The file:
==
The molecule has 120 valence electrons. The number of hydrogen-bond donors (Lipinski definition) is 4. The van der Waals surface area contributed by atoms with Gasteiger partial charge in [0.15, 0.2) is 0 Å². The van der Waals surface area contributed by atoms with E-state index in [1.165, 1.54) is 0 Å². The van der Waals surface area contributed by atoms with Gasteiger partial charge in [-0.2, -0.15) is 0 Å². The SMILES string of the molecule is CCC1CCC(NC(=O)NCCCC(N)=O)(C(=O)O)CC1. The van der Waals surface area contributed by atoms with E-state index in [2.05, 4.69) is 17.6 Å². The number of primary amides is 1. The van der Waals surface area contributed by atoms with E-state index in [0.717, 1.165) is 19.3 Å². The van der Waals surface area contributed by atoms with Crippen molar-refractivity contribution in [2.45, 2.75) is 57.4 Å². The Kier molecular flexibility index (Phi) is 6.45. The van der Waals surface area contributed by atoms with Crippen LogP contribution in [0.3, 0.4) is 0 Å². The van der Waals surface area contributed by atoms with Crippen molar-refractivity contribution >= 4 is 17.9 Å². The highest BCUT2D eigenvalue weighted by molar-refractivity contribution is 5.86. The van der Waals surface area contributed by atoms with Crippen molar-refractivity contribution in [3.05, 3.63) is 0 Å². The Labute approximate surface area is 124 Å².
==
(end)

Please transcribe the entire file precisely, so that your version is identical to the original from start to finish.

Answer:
The molecule has 120 valence electrons. The number of hydrogen-bond donors (Lipinski definition) is 4. The van der Waals surface area contributed by atoms with Gasteiger partial charge in [0.15, 0.2) is 0 Å². The van der Waals surface area contributed by atoms with E-state index in [1.165, 1.54) is 0 Å². The van der Waals surface area contributed by atoms with Gasteiger partial charge in [-0.2, -0.15) is 0 Å². The SMILES string of the molecule is CCC1CCC(NC(=O)NCCCC(N)=O)(C(=O)O)CC1. The van der Waals surface area contributed by atoms with E-state index in [2.05, 4.69) is 17.6 Å². The number of primary amides is 1. The van der Waals surface area contributed by atoms with E-state index in [0.717, 1.165) is 19.3 Å². The van der Waals surface area contributed by atoms with Crippen molar-refractivity contribution in [2.45, 2.75) is 57.4 Å². The Kier molecular flexibility index (Phi) is 6.45. The van der Waals surface area contributed by atoms with Crippen LogP contribution in [0.3, 0.4) is 0 Å². The van der Waals surface area contributed by atoms with Crippen molar-refractivity contribution >= 4 is 17.9 Å². The highest BCUT2D eigenvalue weighted by molar-refractivity contribution is 5.86. The van der Waals surface area contributed by atoms with Crippen molar-refractivity contribution in [3.05, 3.63) is 0 Å². The Labute approximate surface area is 124 Å².